There are thou­sands of amaz­ing tiny restau­rants in Barcelona so why visit fancy El Na­cional, a place as big as an air­craft hangar that seats 700? Be­cause this place of­fers five ar­eas spe­cial­is­ing in meat, fish, ta­pas, rice, and a deli that all high­light Span­ish re­gional cook­ing pre­pared with in­gre­di­ents from Spain, Por­tu­gal and the south of France. Don’t want to eat? Try one of the bars that show­case lo­cal beer, wine, cava and cock­tails – and oys­ters. The space is unique, too. Prior to be­com­ing a restau­rant, the build­ing was a theatre, a fab­ric fac­tory, a car dealer and – be­fore it be­came a huge restau­rant – a garage. Pas­seig de Grà­cia, 24 bis; www.el­na­cional­bcn.com

8 EAT & SHOP: ST JOSEP LA BOQUERIA

Lo­cated just off La Ram­blas, La Boqueria is the ge­o­graph­i­cal and spir­i­tual cen­tre of the long pedes­trian mall that rolls out from Placa Catalunya all the way down to the statue of Christo­pher Colum­bus look­ing out to the Mediter­ranean Sea and the Amer­i­cas. This work­ing mar­ket is filled with stalls sell­ing ev­ery­thing from flow­ers to all you need for a home-cooked lunch or din­ner. You will also find foodie gifts and – this is im­por­tant – hole-inthe-wall bars and cafes that at­tract loyal lo­cals and tourists. Pull up to the counter and or­der break­fast or lunch. Be warned: Barcelona can swarm with tourists and La Boqueria can get over­run, es­pe­cially on Satur­days. As an al­ter­na­tive, try Mer­cat de Santa Ca­te­rina in El Born which is usu­ally less full of tur­is­tas. La Ram­bla, 91.

9 EAT & DRINK: BOCA GRANDE

A hip (not hip­ster) yet un­pre­ten­tious bar and restau­rant in the Eix­am­ple that hits with its am­bi­ence, at­ti­tude, and food (oh, and check out the toi­lets for their mir­rors and Damien Hirst poster art). You will need to make reser­va­tions for din­ner but lunch is an easier fit af­ter you have checked out the nearby Gaudi-de­signed Casa Mila and Casa Batllo. If a ta­ble is hard to come by, drop by for a cock­tail and some lo­cal celebrity spot­ting (it’s that kind of place). Pas­sagate de la Con­cep­cio, 12; www.boca­grande.cat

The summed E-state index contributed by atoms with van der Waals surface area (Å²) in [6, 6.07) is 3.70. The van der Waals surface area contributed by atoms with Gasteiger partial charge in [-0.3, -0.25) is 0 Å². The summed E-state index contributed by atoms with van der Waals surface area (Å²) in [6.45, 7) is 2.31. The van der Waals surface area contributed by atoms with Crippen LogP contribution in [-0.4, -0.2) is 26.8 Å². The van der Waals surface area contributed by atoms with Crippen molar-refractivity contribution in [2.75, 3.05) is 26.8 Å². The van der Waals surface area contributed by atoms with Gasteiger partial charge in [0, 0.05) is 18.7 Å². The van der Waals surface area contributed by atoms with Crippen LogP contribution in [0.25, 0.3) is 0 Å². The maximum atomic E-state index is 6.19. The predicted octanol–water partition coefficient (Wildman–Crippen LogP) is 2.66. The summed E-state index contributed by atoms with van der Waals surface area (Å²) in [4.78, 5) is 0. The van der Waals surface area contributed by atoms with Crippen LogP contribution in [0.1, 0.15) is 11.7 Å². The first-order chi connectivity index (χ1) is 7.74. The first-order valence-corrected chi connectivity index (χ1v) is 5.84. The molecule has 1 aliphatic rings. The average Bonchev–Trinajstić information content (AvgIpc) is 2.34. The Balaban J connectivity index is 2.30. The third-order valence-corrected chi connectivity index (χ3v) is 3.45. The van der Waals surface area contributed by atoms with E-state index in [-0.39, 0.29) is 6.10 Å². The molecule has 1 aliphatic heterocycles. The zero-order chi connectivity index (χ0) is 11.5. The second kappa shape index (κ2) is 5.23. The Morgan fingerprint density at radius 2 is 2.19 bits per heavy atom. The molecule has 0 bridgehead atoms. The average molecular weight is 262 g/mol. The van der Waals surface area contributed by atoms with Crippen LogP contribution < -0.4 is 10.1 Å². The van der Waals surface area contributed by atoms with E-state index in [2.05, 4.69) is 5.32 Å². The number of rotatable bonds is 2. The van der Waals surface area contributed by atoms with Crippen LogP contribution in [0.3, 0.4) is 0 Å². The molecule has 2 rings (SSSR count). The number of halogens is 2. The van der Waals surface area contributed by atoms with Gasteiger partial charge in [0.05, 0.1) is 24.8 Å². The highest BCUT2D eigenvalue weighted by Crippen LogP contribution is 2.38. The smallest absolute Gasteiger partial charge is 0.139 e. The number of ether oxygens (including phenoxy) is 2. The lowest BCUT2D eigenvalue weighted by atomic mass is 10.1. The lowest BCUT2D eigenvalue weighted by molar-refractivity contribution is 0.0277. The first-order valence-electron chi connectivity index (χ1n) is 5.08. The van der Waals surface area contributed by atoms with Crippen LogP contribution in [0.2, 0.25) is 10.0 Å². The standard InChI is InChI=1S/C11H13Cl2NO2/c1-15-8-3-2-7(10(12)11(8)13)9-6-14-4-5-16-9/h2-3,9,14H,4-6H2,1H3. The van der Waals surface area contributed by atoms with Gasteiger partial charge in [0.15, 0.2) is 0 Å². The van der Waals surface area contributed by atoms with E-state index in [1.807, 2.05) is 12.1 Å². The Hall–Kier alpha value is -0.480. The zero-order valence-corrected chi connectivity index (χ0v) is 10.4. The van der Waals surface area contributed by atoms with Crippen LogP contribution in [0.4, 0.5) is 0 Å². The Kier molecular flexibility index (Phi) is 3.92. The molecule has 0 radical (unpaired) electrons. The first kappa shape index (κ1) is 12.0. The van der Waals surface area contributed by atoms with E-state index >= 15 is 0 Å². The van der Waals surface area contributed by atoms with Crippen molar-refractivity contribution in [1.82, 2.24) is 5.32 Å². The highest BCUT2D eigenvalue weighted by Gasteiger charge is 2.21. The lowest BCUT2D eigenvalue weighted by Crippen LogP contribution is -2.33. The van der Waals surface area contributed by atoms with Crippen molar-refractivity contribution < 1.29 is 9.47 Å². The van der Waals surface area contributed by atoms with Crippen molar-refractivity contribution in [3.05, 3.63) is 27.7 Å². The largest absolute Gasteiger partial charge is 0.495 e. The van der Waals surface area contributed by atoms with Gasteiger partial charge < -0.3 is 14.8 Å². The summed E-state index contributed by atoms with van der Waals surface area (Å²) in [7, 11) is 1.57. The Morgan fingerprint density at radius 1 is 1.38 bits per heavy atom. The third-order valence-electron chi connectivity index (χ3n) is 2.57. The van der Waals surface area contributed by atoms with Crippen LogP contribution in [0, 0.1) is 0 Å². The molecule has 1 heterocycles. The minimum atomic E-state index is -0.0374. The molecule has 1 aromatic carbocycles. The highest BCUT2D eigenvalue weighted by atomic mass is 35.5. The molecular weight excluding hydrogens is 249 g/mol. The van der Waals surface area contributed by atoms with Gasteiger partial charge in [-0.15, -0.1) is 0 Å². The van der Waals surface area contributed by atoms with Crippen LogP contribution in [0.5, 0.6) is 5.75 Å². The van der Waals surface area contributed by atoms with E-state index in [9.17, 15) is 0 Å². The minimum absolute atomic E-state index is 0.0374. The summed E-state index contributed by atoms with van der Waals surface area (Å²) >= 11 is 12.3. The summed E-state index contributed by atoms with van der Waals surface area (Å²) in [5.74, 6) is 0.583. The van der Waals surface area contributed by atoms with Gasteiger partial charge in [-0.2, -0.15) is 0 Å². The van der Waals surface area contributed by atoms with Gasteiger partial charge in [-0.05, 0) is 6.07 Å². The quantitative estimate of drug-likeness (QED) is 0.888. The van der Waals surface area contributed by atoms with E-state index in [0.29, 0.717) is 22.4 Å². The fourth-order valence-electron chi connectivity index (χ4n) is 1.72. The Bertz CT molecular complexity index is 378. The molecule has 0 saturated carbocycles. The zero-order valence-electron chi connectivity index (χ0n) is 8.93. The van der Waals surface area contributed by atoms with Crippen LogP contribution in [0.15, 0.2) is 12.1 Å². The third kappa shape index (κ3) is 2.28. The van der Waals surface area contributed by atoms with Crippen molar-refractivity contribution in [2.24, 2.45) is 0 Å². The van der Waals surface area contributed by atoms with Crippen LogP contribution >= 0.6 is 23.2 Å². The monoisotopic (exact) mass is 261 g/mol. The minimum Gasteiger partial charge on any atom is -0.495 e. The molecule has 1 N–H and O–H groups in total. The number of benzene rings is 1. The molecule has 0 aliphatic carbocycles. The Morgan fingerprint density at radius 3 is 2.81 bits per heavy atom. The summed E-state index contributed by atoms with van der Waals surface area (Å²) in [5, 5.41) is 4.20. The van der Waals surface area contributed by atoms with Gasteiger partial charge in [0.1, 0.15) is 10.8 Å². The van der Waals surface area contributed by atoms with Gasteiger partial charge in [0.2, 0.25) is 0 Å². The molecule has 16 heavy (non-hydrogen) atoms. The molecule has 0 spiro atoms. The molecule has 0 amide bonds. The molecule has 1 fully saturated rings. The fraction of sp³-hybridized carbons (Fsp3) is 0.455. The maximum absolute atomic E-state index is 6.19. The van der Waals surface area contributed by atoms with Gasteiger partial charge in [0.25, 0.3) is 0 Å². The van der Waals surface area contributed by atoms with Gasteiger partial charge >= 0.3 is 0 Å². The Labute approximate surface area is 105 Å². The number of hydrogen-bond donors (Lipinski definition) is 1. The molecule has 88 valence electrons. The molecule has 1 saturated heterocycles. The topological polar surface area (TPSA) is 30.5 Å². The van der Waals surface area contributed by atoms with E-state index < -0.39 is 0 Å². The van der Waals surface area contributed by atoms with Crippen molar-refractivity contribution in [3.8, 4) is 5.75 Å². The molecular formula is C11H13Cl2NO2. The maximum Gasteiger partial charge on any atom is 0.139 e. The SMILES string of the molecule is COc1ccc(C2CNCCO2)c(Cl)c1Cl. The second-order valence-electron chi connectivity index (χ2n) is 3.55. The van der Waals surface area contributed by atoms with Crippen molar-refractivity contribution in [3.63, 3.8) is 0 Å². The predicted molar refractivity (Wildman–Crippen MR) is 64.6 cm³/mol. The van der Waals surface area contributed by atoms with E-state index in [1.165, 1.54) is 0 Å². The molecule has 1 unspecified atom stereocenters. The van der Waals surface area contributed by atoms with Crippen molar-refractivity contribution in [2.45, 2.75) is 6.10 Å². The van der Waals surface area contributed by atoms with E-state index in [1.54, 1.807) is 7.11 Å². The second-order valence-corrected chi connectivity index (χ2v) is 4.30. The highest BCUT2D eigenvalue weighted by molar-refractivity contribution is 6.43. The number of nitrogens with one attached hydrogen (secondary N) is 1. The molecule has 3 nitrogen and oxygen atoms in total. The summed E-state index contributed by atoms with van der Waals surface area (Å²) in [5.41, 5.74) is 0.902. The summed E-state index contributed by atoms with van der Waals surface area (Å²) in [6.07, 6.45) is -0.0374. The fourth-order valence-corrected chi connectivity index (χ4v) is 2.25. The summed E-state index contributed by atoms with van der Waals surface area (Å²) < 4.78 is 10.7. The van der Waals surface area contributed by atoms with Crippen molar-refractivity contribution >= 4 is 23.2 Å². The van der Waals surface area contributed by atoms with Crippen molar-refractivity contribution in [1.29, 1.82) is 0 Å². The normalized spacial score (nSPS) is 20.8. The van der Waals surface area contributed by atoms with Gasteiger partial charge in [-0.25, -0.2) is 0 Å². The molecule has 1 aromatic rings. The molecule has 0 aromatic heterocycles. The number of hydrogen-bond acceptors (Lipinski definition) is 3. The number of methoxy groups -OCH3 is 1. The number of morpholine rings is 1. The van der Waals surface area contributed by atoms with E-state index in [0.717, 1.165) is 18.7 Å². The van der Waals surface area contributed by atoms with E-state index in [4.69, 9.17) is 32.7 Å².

10 EAT & DRINK: BAR LOBO

Hid­den a few blocks from Las Ram­blas in El Raval, you could spend all day at Bar Lobo and still not eat the same thing twice. Light and airy in­side, Bar Lobo also has ta­bles on the square (like most Barcelona bars) and a menu that starts with break­fast and ends with well-priced din­ner dishes. Tra­di­tional Ibe­rian lunch cul­ture dic­tates a three-course Menu of the Day and Bar Lobo keeps this tra­di­tion with a €12 deal. While Spain was once lean for veg­e­tar­ian op­tions, the op­po­site is now true in Barcelona. Even car­ni­vores will want to try Bar Lobo’s fried ar­ti­chokes. “Come with us to Bar Lobo – it’s where the lo­cals go,” a ran­dom French guy sug­gested one night. We knew this al­ready but he was still right. Pin­tor For­tuny 3.